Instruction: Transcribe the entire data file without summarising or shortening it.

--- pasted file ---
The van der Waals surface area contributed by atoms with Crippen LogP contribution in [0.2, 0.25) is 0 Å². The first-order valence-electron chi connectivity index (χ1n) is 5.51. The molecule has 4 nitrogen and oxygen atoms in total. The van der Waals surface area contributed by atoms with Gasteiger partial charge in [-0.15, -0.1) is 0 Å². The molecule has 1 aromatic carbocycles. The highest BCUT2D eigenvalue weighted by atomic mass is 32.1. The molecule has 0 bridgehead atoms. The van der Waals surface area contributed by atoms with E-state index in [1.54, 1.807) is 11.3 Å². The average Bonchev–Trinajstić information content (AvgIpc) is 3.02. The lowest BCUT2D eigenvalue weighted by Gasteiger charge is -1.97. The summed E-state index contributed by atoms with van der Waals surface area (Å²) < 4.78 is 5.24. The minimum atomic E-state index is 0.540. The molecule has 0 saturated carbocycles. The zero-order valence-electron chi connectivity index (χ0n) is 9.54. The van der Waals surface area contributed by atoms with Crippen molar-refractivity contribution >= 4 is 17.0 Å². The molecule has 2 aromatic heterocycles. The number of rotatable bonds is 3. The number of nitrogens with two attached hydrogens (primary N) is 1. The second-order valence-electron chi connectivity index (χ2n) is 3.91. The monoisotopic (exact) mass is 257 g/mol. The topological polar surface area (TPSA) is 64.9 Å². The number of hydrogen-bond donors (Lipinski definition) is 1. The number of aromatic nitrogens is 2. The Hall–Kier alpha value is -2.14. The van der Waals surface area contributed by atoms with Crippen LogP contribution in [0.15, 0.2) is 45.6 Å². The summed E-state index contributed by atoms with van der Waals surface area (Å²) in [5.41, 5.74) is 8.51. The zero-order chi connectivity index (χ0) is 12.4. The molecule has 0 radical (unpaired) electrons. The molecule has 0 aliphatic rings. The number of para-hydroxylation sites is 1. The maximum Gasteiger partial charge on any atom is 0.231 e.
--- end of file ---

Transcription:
The van der Waals surface area contributed by atoms with Crippen LogP contribution in [0.2, 0.25) is 0 Å². The first-order valence-electron chi connectivity index (χ1n) is 5.51. The molecule has 4 nitrogen and oxygen atoms in total. The van der Waals surface area contributed by atoms with Gasteiger partial charge in [-0.15, -0.1) is 0 Å². The molecule has 1 aromatic carbocycles. The highest BCUT2D eigenvalue weighted by atomic mass is 32.1. The molecule has 0 bridgehead atoms. The van der Waals surface area contributed by atoms with E-state index in [1.54, 1.807) is 11.3 Å². The average Bonchev–Trinajstić information content (AvgIpc) is 3.02. The lowest BCUT2D eigenvalue weighted by Gasteiger charge is -1.97. The summed E-state index contributed by atoms with van der Waals surface area (Å²) < 4.78 is 5.24. The minimum atomic E-state index is 0.540. The molecule has 0 saturated carbocycles. The zero-order valence-electron chi connectivity index (χ0n) is 9.54. The van der Waals surface area contributed by atoms with Crippen molar-refractivity contribution >= 4 is 17.0 Å². The molecule has 2 aromatic heterocycles. The number of rotatable bonds is 3. The number of nitrogens with two attached hydrogens (primary N) is 1. The second-order valence-electron chi connectivity index (χ2n) is 3.91. The monoisotopic (exact) mass is 257 g/mol. The topological polar surface area (TPSA) is 64.9 Å². The number of hydrogen-bond donors (Lipinski definition) is 1. The number of aromatic nitrogens is 2. The Hall–Kier alpha value is -2.14. The van der Waals surface area contributed by atoms with Crippen LogP contribution in [0.15, 0.2) is 45.6 Å². The summed E-state index contributed by atoms with van der Waals surface area (Å²) in [5.41, 5.74) is 8.51. The zero-order chi connectivity index (χ0) is 12.4. The molecule has 0 radical (unpaired) electrons. The molecule has 0 aliphatic rings. The number of para-hydroxylation sites is 1. The maximum Gasteiger partial charge on any atom is 0.231 e.